13 years and 364 days after I am married, the man’s vows will be lost to wind the same way his ashes are, and try as I might, on this day, I will not remember a single word. There is no video of that day, no recording of his voice, except on the milestone day when our son first learns to walk, and this week, when the boy approaches another milestone someone will ask me how I feel, and when I say angry, tell me I should just be happy instead. And I will wonder why I cannot just be both, the same way for 13 years since claiming a man’s body I have been both sibling-less and still a sister, the same way I am mother and a kind of father both, the same way I am both still single and yet always someone’s wife. And though it is not my job to make others comfortable with my grief, still, I will try and explain this, that I can be happy for the boy and angry that his father is not here to see this. I can feel them both.
I am not married, and yet I will always be someone’s wife, think about this when, one night on my patio, two months in, I tell a man you are my longest, most stable involvement since my husband died, and we find this funny, for though he makes me laugh and texts me more days than he doesn’t, we are nothing to each other, not really, not yet anyway, except a way of passing time. He asks nothing of me that is hard for my heart to handle, does not, like that one man, tell me it feels nothing, does not, like another, say that hearing my husband makes it seem like we’re cheating, does not, like a third, ask me to open it and then decide he does not want what he sees. He does not ask anything that is hard for my heart to handle because he does not ask for it at all, and years from now, long after I will have last seen him, there will still be gift in this, that a man had not tried to fix me, that a man had not asked me to give him more than he was willing to return, that a man had not asked me not to feel something, had without saying, given me the space to feel both.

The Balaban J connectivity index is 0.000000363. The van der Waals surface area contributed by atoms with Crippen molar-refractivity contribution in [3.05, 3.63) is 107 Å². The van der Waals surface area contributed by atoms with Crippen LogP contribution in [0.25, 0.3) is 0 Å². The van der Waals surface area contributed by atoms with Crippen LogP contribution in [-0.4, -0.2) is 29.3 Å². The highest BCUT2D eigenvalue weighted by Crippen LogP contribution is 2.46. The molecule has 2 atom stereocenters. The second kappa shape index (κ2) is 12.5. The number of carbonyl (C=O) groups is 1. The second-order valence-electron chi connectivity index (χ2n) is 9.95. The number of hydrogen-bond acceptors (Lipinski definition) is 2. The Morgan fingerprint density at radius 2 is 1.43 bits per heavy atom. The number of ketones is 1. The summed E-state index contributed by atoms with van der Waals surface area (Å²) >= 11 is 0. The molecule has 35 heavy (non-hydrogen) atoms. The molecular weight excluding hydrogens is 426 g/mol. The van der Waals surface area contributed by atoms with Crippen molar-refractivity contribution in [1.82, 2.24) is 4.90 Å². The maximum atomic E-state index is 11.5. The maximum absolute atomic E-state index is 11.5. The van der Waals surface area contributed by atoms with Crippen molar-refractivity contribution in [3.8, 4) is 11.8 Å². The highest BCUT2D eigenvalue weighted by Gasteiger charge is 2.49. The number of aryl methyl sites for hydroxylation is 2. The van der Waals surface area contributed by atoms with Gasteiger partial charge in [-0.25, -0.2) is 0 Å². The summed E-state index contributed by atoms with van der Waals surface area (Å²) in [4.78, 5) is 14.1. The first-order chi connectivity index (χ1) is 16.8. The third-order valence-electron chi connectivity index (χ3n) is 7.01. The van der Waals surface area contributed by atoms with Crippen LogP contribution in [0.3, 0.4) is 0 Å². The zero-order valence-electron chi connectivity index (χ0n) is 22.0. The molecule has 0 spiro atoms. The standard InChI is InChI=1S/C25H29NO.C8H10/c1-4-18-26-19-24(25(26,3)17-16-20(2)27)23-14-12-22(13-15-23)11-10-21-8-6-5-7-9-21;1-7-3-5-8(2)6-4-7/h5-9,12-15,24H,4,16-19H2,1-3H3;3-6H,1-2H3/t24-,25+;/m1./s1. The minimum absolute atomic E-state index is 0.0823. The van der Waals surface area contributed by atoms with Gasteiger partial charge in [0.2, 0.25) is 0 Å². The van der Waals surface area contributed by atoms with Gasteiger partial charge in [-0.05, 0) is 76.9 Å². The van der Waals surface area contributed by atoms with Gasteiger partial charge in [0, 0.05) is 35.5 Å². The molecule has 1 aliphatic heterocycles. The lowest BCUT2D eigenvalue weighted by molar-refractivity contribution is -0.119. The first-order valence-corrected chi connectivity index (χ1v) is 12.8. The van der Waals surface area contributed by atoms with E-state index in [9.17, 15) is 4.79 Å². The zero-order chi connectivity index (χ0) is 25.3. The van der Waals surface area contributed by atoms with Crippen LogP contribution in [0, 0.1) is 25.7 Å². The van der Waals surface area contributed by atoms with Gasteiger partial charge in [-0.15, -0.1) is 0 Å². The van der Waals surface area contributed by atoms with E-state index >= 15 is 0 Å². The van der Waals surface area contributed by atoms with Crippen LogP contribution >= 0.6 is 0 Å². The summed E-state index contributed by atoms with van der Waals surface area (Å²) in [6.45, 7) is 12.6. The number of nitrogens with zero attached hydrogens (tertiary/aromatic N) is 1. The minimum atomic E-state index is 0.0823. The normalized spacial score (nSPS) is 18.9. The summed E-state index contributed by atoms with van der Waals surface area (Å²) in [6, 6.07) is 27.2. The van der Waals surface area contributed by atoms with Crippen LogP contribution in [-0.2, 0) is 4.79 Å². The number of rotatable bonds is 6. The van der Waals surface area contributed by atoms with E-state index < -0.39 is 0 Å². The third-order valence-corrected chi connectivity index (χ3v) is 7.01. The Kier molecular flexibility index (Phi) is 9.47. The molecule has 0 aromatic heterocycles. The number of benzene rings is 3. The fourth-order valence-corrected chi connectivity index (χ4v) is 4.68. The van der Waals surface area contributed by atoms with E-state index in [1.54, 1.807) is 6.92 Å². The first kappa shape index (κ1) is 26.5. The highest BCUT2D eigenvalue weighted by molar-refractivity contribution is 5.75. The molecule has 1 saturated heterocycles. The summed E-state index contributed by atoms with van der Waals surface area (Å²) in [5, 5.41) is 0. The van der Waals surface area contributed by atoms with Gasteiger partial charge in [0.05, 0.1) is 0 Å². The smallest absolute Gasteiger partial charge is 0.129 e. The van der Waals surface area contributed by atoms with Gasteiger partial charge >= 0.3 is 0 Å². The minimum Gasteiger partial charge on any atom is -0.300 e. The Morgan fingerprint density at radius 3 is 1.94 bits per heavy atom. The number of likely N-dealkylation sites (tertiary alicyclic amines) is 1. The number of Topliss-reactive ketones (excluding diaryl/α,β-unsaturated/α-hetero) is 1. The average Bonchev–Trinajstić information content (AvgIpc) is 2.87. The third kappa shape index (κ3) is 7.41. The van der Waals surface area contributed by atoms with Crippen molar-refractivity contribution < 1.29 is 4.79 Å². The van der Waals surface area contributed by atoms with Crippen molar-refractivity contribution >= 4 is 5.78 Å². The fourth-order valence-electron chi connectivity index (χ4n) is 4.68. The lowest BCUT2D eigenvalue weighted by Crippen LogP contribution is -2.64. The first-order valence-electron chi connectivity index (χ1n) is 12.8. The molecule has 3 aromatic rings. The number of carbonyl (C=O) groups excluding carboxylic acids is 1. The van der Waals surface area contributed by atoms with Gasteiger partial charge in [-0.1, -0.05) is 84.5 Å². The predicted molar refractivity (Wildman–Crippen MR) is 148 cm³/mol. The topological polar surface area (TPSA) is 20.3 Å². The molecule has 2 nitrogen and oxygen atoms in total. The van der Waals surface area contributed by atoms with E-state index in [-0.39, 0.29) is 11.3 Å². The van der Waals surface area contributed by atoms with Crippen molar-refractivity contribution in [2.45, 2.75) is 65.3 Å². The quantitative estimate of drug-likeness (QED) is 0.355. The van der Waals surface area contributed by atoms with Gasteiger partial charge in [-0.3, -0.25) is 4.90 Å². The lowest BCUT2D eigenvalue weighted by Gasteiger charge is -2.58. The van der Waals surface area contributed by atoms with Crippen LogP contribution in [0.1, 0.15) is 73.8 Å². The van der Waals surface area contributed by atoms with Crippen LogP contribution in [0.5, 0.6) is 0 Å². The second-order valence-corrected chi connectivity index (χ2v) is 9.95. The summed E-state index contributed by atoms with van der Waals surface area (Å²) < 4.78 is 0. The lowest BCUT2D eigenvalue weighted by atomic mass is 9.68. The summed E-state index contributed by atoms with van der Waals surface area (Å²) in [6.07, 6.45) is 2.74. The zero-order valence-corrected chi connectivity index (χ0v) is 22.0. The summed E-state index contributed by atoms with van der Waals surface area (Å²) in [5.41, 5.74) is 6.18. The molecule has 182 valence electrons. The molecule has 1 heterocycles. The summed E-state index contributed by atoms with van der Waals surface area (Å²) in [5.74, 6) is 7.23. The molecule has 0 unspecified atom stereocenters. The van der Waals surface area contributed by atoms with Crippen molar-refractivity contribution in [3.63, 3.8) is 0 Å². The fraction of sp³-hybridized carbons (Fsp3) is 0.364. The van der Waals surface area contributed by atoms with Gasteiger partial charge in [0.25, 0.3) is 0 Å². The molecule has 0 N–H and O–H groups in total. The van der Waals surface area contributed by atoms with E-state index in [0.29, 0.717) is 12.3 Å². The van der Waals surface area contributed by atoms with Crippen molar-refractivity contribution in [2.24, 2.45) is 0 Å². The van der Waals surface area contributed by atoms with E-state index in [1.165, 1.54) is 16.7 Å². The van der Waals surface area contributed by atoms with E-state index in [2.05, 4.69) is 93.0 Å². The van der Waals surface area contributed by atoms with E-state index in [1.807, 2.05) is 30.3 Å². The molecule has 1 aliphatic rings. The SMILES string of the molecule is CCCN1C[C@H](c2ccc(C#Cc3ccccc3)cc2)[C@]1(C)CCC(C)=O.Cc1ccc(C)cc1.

13 years and 364 days after I am married, there will be yellow daisies on a drive, petals swaying in wind, a kind of wildness bracketing the highway, early morning fog topping cornfields in blue, all those greens and golds below still so bright, like those paintings I had loved of Monet or Van Gogh, and I will be struck dumb by their beauty. And on the drive there will too be wind through someone’s trees and bright red silos near bright red barns, the boy in the backseat, singing. There will be wind, and it will not give me back the man’s vows any more than will my own memory, and I will ache with that loss even as I sing with that boy, both of us swaying. Because I will still love him, even if I love someone else, will still grieve him, even if I love someone else, will still miss him, even if I love someone else or else never do, on the days I am dizzy with laughter or drunk on joy or filled with some other bright, unnamed thing.
Because 13 years and 364 days after I am married, I am still his wife, even though I am not.
I am always both.